Friday night I went to the Berkeley Art Museum and was pleased to discover this new-to-me artist. The work combines technical mastery using over 30 combined 8×10 images to make one final print as well as playful exploration with a long time neighbor in her starring role. See more of his work online or visit the Berkeley Art Museum to see one of his original prints.
About his work: Rocky McCorkle’s You & Me On A Sunny Day is a feature length non-motion picture comprised of 135 large scale photographic stills. A five year project started in 2007, McCorkle’s sequential series follows the life of 84 year-old widow Millie Holden as her everyday routine gets run off course by a reminiscent 1950’s movie marathon. From the deepest folds of memory, flashbacks of her late husband propel her into a vivid narrative that gets stranger and more claustrophobic with each turn. Based on Millie’s own experience of an event centered elsewhere, You & Me is a psychological thriller about the malleability of memory and the impact that fictional media has on her way of life.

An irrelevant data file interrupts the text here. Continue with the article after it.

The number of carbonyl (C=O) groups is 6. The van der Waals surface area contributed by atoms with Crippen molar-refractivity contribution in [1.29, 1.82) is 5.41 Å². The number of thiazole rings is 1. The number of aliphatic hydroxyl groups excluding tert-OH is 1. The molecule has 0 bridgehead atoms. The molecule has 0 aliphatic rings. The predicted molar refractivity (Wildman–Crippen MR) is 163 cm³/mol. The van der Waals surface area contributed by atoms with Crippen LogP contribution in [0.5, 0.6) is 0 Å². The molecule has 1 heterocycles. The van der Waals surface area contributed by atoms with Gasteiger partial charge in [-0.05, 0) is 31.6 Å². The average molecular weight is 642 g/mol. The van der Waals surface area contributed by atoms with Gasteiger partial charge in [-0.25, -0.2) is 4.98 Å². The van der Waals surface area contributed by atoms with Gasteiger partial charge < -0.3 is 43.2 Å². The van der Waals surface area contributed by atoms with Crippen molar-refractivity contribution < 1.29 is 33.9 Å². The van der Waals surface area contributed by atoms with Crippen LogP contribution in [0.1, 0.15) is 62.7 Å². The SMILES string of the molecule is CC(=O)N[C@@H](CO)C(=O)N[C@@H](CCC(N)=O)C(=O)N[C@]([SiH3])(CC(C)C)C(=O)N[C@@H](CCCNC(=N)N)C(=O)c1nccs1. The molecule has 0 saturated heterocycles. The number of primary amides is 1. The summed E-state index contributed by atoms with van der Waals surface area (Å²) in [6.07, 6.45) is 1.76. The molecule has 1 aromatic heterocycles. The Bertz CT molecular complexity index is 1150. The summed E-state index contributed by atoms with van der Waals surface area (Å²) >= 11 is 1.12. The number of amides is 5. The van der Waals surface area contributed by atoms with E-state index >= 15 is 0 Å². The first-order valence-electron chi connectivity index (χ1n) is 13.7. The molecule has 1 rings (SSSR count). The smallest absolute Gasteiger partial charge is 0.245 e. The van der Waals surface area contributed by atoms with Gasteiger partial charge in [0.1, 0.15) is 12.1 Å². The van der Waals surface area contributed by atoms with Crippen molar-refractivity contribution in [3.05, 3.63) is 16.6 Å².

Echoing the big screen, the exhibition prints are 40” x 80″. Each photograph’s rich color and clarity reveal a technical prowess hidden behind McCorkle’s compelling aesthetic. The entire body of work was shot with a Cambo 8 x 10 camera using a specific combination of chrome and negative film. Shooting and scanning thousands of sheets of film, McCorkle digitally assembled the high resolution images—upwards of 22 in a single still—into unique full focus photomontages. With You & Me On A Sunny Day, McCorkle has created an emotionally charged counterpoint to modern day cinema.